Not only so, but we also glory in our sufferings, because we know that suffering produces perseverance; perseverance, character; and character, hope. And hope does not put us to shame, because God’s love has been poured out into our hearts through the Holy Spirit, who has been given to us. Romans 5: 3-5
As a woman I often marvel at the high calling on Mary’s life. I think about what it must have been like to have been asked to carry her Savior in her. To be asked to be a mother to him. It seems unfathomable and almost dreamy. And yet, I probably don’t have that anywhere near what it actually was like for Mary while she was going through it all.
She was a young unwed expectant mother. Her fiancé, by all rights in that culture, had the right to not only call off the wedding, but to have her stoned to death. Fortunately, he did neither, which I’m sure raised more than one set of eyebrows in their community. But, for the sake of this post, let’s keep to Mary. Remember a few posts back when I talked about “would we know it was a miracle if God showed up”? Well, I’m not sure many believed her when she started sharing about Gabriel showing up and telling her that she was going to carry the coming King of kings. She would have faced disgust from family and friends. She would’ve been ostracized for her “predicament”, and yet we see in Luke 1 that she responds with “I am the Lord’s servant”. She readily takes on the calling despite knowing the way it would appear outwardly.
I think about Mary and her character and what she said and did. I think about how often I have allowed my circumstances to define me. We experience something difficult and suddenly we are the product of that hardship. We become victims so to speak. We become the barren women, the abused, the product of a divorce, the addict, the mother who can’t get it right, the workaholic, the person with “that” disease…I could go on, but you get the idea. It’s those “things” that cause people to treat you differently and not necessarily in a good way.
Mary could have allowed herself to be the unwed, unfaithful young woman that others were seeing her for, but she didn’t. She could have allowed her attitude and behaviour to be changed to play into what others were saying, but she didn’t do that either. She knew undoubtably, despite what others were saying, that she carried Christ in her. She knew who she was not because of how others defined her, not because of how the external circumstances appeared to define her, but because she knew her role in God’s Kingdom was much larger than the way it appeared initially. She took on a role of a servant to her Heavenly Father instead of falling victim to the way others were defining who she was.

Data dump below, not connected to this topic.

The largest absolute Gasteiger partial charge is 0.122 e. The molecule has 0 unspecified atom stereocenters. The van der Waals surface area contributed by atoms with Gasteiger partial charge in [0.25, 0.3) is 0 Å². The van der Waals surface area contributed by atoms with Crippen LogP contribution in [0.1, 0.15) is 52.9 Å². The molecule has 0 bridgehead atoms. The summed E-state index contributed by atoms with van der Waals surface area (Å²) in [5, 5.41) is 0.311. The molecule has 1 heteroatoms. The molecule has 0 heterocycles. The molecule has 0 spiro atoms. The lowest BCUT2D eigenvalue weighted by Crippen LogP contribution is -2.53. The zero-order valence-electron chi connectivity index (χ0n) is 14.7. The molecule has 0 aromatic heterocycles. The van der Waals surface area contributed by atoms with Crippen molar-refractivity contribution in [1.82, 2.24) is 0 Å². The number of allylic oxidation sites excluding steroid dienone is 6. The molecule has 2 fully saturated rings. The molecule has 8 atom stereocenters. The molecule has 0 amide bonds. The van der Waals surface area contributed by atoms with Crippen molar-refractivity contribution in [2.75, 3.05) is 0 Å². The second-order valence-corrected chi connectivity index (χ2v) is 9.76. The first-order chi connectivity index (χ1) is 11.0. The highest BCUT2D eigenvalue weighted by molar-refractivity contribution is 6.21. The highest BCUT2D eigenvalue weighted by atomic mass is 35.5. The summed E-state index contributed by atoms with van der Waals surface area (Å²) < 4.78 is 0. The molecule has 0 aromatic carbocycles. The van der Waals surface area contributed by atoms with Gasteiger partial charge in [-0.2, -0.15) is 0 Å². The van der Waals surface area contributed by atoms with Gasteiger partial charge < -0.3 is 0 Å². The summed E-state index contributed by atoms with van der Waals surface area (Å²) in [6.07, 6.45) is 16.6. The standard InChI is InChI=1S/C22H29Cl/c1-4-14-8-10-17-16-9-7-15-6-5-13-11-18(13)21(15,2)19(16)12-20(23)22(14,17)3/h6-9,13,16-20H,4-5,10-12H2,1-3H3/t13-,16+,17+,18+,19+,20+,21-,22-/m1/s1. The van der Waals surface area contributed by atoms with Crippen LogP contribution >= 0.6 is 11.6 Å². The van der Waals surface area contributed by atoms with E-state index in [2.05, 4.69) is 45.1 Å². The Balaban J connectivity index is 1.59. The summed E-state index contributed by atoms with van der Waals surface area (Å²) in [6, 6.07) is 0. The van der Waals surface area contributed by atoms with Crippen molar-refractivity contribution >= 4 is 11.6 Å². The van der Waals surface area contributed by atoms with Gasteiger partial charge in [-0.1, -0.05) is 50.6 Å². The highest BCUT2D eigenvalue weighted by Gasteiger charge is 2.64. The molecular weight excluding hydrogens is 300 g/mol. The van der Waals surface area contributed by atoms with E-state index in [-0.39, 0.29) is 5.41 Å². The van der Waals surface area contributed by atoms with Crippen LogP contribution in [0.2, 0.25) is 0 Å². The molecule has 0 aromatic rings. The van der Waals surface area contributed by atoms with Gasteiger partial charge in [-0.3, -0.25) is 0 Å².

Just like Mary, we are not defined by our sufferings. They will most definitely alter our character and change who we are either temporarily, or permanently, but we were not meant to dwell on them and become the victim of our suffering. Just like Mary we can see through the initial circumstance and carry the same hope that she carried in her, the hope of our Savior. This hope is what defines us, not our pain and suffering. We are not defined by our external circumstances. We are defined by our faith in God as we become His humble servants walking WITH our Father as he guides us and builds us. In fact, we are being carefully moulded through ALL circumstance to have the character God needs us to be to be able to carry out his work on earth. No matter your situation, your suffering, your trial or triumph, it comes with the hope that God sees us as more than our circumstance. What freedom Mary must have found in knowing that she was free of what others told she was. What freedom can we also have knowing that we do not have to feed into or play the role that others have pegged on us based on a circumstance. Rather, we are God’s humble servant living to please him, living to bring him glory.
Know that your suffering isn’t the definition of who you are, but instead it is a pothole meant to slow you down and cause a few cracks so the Potter can rebuild you better than before. Remember 1 John 4:4 and the council it provides in times of trouble:
You, dear children, are from God and have overcome them, because the one who is in you is greater than the one who is in the world.
As we get closer to the new year, I challenge you to think about how you see yourself. Are you a victim of your suffering? Have you allowed your circumstances and the way you are seen by others dictate your attitude and the way you see yourself? Or, are you a Mary, a servant, who sees past the way it must look to others and know undoubtably, with confidence, that you too carry the hope of Jesus with you.
PS- if you get a chance to listen, here’s my most favourite song about Mary. When she said “I am the Lord’s servant” I wonder if she fully understood. By the way, this version is by the original writer of the song: